The fourth and final phase of winter gardening will be upon us before we know it, if we can just hang on.
If you are not familiar with these four phases of winter gardening for us northern gardeners, a quick review…
Phase one is all about Putting Away all that ‘stuff’ in the garden that won’t withstand the vagaries of winter weather. I started this phase a little too late this past fall and was out there in the already cold weather trying to put two large brown tarps over chairs, benches, tables, pots, etc. Twice since then I’ve had to go out and fasten down the tarps again or risk them sailing across the garden.
Phase two is all about Settling In and enjoying the holidays. The holidays were just grand here at May Dreams Gardens and after I showed off my new hoe and set up my new weather station in a manner that will get it through the winter until I can do it properly in the spring, I actually painted my kitchen and breakfast area. It gave me a great sense of accomplishment to have that project finally finished after I had foolishly started doing it during the height of gardening season. Everyone told me to wait, that I wouldn’t get it done as long as there was gardening to be done, and they were right.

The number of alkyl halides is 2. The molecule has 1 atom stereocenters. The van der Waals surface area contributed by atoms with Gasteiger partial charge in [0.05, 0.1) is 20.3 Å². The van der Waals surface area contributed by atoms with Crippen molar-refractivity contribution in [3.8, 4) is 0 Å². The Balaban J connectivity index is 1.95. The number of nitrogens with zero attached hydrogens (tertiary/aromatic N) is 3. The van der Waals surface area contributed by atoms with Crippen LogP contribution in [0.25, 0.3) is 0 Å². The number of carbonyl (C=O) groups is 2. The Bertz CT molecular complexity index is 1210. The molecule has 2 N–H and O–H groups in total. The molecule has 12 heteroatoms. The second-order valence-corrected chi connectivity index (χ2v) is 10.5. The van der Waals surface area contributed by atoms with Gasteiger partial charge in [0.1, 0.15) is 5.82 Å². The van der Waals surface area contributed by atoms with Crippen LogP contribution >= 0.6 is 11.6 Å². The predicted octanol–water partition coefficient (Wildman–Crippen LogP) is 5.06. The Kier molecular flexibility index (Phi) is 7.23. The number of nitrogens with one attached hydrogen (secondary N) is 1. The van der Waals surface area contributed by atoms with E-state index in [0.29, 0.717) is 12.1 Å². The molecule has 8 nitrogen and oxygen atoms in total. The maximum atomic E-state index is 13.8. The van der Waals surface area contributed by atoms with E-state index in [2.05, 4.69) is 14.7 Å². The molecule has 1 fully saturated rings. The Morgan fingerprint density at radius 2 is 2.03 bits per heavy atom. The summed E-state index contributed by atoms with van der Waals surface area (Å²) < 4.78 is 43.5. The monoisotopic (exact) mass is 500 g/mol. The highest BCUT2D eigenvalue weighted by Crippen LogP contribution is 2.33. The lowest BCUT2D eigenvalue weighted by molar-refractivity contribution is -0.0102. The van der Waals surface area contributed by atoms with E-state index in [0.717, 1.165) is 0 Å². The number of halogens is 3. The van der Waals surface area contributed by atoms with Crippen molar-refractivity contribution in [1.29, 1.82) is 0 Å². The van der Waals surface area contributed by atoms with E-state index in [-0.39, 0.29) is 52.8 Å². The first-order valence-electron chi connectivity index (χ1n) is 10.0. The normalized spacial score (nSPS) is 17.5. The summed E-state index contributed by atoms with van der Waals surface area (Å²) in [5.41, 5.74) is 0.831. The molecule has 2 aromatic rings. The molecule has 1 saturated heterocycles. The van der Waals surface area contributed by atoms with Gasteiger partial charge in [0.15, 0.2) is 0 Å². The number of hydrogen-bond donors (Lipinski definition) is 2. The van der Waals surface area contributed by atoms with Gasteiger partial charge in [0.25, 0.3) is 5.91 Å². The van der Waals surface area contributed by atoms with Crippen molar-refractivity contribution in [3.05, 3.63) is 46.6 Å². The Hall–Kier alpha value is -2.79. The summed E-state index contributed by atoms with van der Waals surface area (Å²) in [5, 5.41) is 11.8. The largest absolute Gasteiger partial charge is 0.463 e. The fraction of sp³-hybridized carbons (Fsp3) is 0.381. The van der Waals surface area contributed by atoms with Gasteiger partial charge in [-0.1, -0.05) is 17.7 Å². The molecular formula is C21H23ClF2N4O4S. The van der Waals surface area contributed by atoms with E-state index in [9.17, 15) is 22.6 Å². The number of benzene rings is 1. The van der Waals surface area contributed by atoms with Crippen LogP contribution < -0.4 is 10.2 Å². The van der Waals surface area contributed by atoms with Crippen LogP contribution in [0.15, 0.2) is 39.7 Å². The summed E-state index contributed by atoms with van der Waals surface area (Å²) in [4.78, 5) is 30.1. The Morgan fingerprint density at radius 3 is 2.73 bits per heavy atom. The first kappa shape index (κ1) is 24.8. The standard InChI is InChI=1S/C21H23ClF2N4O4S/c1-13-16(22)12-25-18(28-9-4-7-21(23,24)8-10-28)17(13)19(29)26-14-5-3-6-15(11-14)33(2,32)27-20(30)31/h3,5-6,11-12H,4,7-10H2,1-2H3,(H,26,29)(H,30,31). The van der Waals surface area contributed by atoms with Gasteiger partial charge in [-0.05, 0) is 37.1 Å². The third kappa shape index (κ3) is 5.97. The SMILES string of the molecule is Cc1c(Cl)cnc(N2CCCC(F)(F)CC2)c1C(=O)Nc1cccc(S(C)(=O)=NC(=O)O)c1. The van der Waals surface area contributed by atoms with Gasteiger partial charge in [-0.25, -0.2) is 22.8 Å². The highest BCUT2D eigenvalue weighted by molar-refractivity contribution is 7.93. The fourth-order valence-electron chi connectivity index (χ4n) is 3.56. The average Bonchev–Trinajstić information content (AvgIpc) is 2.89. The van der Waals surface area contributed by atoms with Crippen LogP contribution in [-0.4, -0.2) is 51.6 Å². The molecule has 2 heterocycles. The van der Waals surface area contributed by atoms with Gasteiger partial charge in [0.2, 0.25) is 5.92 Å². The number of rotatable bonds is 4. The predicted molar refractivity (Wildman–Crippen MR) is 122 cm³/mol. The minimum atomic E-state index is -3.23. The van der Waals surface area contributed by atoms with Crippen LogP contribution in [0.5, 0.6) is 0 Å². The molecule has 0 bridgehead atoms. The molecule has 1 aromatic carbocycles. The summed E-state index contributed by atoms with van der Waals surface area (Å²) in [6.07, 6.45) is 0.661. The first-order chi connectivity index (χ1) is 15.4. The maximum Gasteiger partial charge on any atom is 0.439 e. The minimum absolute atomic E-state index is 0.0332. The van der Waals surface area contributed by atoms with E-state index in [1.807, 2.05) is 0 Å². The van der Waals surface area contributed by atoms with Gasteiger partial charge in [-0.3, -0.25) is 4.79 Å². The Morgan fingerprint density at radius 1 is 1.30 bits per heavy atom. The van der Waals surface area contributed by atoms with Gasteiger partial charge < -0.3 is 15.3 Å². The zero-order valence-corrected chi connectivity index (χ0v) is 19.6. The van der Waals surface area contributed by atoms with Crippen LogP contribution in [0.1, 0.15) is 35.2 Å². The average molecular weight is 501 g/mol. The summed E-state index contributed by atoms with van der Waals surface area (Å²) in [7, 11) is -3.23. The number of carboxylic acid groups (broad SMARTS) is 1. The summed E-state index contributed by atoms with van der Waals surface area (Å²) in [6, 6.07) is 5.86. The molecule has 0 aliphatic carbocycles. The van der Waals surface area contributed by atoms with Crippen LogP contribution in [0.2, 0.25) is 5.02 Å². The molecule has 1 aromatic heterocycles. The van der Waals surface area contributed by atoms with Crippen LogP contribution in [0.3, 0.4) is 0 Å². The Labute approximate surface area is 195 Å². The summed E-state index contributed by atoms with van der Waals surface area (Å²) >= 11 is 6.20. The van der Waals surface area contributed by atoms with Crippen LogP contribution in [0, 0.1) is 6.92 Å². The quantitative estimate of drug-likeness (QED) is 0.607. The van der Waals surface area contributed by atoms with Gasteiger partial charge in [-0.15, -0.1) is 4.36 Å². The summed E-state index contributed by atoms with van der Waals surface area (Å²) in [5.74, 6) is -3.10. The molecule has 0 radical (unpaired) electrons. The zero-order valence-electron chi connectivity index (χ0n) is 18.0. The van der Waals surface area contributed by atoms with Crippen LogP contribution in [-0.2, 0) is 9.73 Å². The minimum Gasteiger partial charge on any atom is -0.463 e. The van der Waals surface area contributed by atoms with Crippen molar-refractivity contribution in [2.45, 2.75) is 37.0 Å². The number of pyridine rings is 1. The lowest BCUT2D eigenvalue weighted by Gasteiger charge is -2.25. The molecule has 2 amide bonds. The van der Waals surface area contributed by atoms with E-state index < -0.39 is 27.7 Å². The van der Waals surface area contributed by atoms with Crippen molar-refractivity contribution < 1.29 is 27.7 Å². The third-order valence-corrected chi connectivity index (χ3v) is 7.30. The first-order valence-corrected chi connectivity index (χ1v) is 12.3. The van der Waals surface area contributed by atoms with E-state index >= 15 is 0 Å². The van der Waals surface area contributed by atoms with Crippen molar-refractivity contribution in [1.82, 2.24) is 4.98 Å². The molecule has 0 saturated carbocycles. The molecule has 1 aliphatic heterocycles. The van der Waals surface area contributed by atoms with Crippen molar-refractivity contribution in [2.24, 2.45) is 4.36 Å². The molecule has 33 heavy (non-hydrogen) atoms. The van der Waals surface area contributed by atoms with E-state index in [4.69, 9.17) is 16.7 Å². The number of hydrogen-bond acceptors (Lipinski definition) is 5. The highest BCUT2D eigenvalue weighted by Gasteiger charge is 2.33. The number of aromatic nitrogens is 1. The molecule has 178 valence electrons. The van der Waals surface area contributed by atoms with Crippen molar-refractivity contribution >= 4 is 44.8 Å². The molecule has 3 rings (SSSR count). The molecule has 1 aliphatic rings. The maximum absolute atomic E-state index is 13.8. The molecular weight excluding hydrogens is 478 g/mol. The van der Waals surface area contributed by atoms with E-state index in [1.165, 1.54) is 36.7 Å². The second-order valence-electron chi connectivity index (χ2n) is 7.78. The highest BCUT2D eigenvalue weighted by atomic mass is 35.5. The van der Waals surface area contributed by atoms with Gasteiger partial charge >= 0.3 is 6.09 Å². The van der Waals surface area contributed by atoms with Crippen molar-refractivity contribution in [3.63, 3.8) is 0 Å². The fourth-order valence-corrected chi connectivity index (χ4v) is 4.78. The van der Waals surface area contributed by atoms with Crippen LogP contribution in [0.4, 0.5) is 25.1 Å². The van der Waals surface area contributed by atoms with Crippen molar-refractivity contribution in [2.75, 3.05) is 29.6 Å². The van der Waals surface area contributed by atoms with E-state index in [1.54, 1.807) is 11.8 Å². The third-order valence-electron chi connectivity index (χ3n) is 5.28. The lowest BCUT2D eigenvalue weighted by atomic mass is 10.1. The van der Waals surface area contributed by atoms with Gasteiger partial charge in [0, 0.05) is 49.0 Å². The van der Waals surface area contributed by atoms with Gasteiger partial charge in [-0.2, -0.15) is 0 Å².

Phase three is currently going on and is all about Chilling Out. It’s about seed catalogs and indoor plants, forcing bulbs and dreaming of the garden and how it is going to be the best ever this year. Because it is.
Up next is Phase four of winter gardening which is all about Surviving It.
As winter drags on, we complete our seed orders, watch the forced blooms fade, and realize our house plants really don’t need all that much attention.
We look out the window hoping it won’t snow or ice up, again.
We’ve placed the snow blower in the ‘ready position’ in place of the lawn mower, and we spend more time with snow shovels than with hoes.
We notice our winter coat weighs a ton, and the scarf and gloves we’ve been wearing almost daily really could stand to be washed, again.
We wait. We wait some more. We look out the window. We sigh. We read the garden blogs of southern gardeners and want to see our gardens in bloom again, too.
And then one day, a crocus will bloom.
And then a tiny dwarf iris will add some color, like the Iris danfordiae pictured above, which bloomed in my garden last year on March 14th.
Then we’ll be on our way again, excited for spring. And looking back, it won’t seem like winter took that long, after all. We will have made it through all the holidays, another birthday, another Ground Hog Day, another Presidents Day. We will have survived the winter, all four phases, and soon…
We’ll be outside gardening again!